- 268 bugs are neither tagged patch, nor marked done. (key packages: 110) Help make a first step towards resolution!
- Affecting Jessie only: 114 (key packages: 44) Those are already fixed in unstable, but the fix still needs to migrate to Jessie. You can help by submitting unblock requests for fixed packages, by investigating why packages do not migrate, or by reviewing submitted unblock requests.
- Affecting Jessie and unstable: 313 (key packages: 131) Those need someone to find a fix, or to finish the work to upload a fix to unstable:
- Affecting Jessie: 427 (key packages: 175) That's the number we need to get down to zero before the release. They can be split in two big categories:
How do we compare to the Squeeze release cycle?Week Squeeze Wheezy Diff 43 284 (213+71) 468 (332+136) +184 (+119/+65) 44 261 (201+60) 408 (265+143) +147 (+64/+83) 45 261 (205+56) 425 (291+134) +164 (+86/+78) 46 271 (200+71) 401 (258+143) +130 (+58/+72) 47 283 (209+74) 366 (221+145) +83 (+12/+71) 48 256 (177+79) 378 (230+148) +122 (+53/+69) 49 256 (180+76) 360 (216+155) +104 (+36/+79) 50 204 (148+56) 339 (195+144) +135 (+47/+90) 51 178 (124+54) 323 (190+133) +145 (+66/+79) 52 115 (78+37) 289 (190+99) +174 (+112/+62) 1 93 (60+33) 287 (171+116) +194 (+111/+83) 2 82 (46+36) 271 (162+109) +189 (+116/+73) 3 25 (15+10) 249 (165+84) +224 (+150/+74) 4 14 (8+6) 244 (176+68) +230 (+168/+62) 5 2 (0+2) 224 (132+92) +222 (+132/+90) 6 release! 212 (129+83) +212 (+129/+83) 7 release+1 194 (128+66) +194 (+128/+66) 8 release+2 206 (144+62) +206 (+144/+62) 9 release+3 174 (105+69) +174 (+105/+69) 10 release+4 120 (72+48) +120 (+72/+48) 11 release+5 115 (74+41) +115 (+74/+41) 12 release+6 93 (47+46) +93 (+47/+46) 13 release+7 50 (24+26) +50 (+24/+26) 14 release+8 51 (32+19) +51 (+32/+19) 15 release+9 39 (32+7) +39 (+32/+7) 16 release+10 20 (12+8) +20 (+12/+8) 17 release+11 24 (19+5) +24 (+19/+5) 18 release+12 2 (2+0) +2 (+2/+0)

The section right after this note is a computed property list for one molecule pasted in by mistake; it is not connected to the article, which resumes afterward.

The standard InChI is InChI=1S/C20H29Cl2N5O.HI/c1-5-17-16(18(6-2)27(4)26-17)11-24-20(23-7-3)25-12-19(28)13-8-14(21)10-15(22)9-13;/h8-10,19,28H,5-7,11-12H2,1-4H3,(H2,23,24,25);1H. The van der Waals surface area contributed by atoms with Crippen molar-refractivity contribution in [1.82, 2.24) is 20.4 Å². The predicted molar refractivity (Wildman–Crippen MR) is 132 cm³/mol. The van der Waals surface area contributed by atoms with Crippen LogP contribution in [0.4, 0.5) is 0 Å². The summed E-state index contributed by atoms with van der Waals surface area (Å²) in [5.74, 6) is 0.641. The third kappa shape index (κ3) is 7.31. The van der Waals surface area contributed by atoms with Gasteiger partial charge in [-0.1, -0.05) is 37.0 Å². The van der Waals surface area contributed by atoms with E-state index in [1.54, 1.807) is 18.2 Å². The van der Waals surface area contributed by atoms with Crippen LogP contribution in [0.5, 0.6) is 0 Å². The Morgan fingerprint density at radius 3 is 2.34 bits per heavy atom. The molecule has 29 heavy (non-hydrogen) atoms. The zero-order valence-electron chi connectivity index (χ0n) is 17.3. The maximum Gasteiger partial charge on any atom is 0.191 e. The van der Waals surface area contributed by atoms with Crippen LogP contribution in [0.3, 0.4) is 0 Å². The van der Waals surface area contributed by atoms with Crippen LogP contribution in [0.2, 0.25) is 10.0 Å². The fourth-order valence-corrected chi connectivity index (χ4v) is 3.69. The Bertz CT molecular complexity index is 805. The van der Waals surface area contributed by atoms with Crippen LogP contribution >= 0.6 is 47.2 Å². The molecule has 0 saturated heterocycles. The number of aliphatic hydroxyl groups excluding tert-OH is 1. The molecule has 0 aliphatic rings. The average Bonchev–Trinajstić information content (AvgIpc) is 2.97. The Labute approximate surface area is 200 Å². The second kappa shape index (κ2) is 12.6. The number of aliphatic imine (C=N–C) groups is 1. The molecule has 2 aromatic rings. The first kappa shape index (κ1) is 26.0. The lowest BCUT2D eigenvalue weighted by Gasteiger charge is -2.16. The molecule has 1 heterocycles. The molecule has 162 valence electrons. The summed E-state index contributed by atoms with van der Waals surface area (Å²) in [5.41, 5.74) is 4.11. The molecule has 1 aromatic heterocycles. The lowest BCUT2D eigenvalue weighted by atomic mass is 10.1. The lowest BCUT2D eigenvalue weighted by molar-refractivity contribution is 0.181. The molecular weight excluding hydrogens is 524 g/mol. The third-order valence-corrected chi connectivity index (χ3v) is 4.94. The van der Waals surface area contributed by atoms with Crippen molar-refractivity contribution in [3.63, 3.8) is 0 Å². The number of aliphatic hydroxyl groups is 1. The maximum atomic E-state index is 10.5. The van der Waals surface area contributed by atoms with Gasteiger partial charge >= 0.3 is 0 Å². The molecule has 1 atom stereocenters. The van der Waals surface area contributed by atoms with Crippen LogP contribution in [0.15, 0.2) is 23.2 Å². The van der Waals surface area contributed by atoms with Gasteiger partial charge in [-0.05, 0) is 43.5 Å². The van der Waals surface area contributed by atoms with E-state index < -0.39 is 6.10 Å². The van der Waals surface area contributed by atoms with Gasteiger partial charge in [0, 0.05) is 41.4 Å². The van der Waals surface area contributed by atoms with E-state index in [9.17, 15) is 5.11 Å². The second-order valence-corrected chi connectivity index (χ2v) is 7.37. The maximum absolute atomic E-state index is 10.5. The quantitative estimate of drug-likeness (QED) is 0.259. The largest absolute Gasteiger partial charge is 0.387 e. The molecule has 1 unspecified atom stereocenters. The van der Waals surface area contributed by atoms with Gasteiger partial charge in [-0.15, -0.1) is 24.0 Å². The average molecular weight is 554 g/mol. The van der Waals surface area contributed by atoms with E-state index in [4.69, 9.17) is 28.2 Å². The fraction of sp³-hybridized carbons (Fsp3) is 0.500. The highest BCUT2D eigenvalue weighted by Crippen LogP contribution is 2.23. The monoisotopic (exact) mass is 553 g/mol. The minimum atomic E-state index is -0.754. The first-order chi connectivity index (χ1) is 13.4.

The version number of debian-med metapackages was bumped to 1.99 as a signal that we plan to release version 2.0 with Jessie. As usual the metapackages will be recreated shortly before the final release to include potential changes in the package pool. Feel free to install the metapackages med-* with the package installer of your choice.
As always you can have a look at the packages in our focus by visiting our tasks pages. Please note that there may be new packages that aren’t ready for release and that won’t be installed by using the current metapackages. This is because we don’t stop packaging software when the current testing is in freeze.Some support for Hospital Information Systems
This release contains, for the first time some support for Hospital Information Systems (HIS) with the dependency fis-gtm of the med-his metapackage. This was made possible due to the work of Luis Ibanez (at kitware at the time when working on the packaging) and Amul Shah (fisglobal). Thanks to a fruitful cooperation between upstream FIS and Debian the build system of fis-gtm was adapted to enable an easier packaging.
The availability of fis-gtm will simplify running Vista-foia on Debian systems and we are finally working on packaging Vista as well to make Debian fit for running inside hospitals.